We incorrectly left the path only realising our mistake when we began to descend towards Boredale Hause which we quickly rectified by yomping back up hill and re locating the path we'd just left. That's Angletarn Pikes up ahead where we had expected to be walking through swollen ground which due to the temperature remained frozen. Happy Days.

High Street, Gray Crag, Hartsop Dodd, Caudale Moor and Red Screes from Angletarn Pikes summit.
The windchill was probably at its coldest here on Angletarn Pikes making it difficult to hang around to enjoy the impressive views whilst remembering it was here twelve years ago that I completed my first round of the Wainwrights. Back then there was a proper summit cairn into which I buried a champagne cork, with the numbers 214 written on it. All gone now but the memories will last forever.

Time for a couple more photos before we leave.
Here looking over Brothers Water towards Middle Dodd, Red Screes, High Hartsop Dodd, Little Hart Crag, Dove Crag, Hart Crag, Fairfield and Hartsop above How.

Moody Kirkstone fells.
With Angletarn Pikes South summit and Brock Crags seen in the foreground.

Views towards Hart Crag, Fairfield, St Sunday Crag, Birks, Dollywagon Pike, Nethermost Pike, Helvellyn, Catstye Cam and Birkhouse Moor.
We doubled back on ourselves and left Angletarn Pikes south summit for another day before descending towards Boredale Hause using a grassy trod which avoided the crowds now arriving at Boredale Hause.

Place Fell and High Dodd from above Boredale Hause.
Now on the return leg of the walk there's still some climbing to do with Place Fell next on the agenda.

Hail shower over Boredale from Place Fell summit.
I couldn't but help take my hat off to Rod who only yesterday traversed the III Bell ridge not before summiting Sour Howes and Sallows first so not wanting to burn Rod out who is back out again on Monday we dropped it down a gear and took in the ascent of Place Fell in our stride passing three Golden Retrievers with their owners before being held to a five minute wait as we let a group of thirteen walkers descend the rock gully below Round How. Now that was some wait but worth it with the thank you's we received from each and every walker.

On cresting Round How we found ourselves walking headlong into the wind having just caught the fringes of a hail shower as it passed over the Boredale valley to east. It was time to batten down the hatches along with my hat I added the hood from my Montane stretchy hoodie topping it off with the hood from my jacket looking over at Rod who had done the same. I think David turned his collar up but I could be mistaken.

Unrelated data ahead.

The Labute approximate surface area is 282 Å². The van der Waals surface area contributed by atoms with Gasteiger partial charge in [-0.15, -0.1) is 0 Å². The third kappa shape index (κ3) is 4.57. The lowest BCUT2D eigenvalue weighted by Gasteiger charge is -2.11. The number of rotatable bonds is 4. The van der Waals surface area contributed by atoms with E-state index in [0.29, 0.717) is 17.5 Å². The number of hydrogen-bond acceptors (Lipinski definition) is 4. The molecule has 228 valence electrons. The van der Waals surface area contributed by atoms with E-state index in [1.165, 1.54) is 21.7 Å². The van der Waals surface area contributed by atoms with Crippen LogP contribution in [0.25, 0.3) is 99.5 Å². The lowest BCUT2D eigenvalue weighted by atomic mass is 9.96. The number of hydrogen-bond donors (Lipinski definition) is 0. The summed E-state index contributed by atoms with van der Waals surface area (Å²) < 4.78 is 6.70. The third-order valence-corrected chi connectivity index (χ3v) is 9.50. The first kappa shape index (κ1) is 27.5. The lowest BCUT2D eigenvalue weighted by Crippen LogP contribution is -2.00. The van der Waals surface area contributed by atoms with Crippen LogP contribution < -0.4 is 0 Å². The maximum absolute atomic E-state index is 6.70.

Watching the hail shower head towards the High Street fells.
We were really lucky just catching the edge of the shower but that didn't take away how chilly it was up here today.

Descending towards High Dodd.
Those with a keen eye may be able to spot the next shower approaching which looks to be over Penrith at the moment, I wonder if we'll get lucky again.

Hail shower number two.
We were lucky in the sense that we'd been able to cover some ground before the next shower arrived which caught us during our descent into the Boredale Valley. The hail came first then the rain before clearing south east towards the High Street fells again.

It was only when we reached the valley floor had the shower completely passed by which time, just fifteen minutes from the cars we were soaked through.

The Boredale Valley.

The Boredale Valley.
Whilst David and I skirted back through the valley Rod decided that he wanted to ascend Howsteadbrow which is the area beyond the stone wall on the left. The ascent would see him gain the lower ridge of Winter Crag before dropping back into Martindale which was a energetic finish to the walk to say the least. David and I walked the quiet lane leaving Boredale behind often as views opened out Over Sandwick towards Ullswater and Gowbarrow Fell. Stepping aside for the odd car we descended towards the bridge over Howgrain Beck where we stopped to see Rod's progress, we couldn't see him. After crossing the bridge we rose steeply passing Googarth Holiday cottage whose small front garden was abundant with snowdrops.

We continued to look back for Rod before arriving back at Martindale New Church where cars chocked not just the car park but the lane too. It wasn't the best site to end our walk by but we put it aside and began our kit down whilst looking forward to a late lunch. Just as I unscrewed the lid from my flask Rod appeared onto the car park smiling away and if we couldn't but help smile back whilst thinking "For a young 60 year old that man has got some legs on him"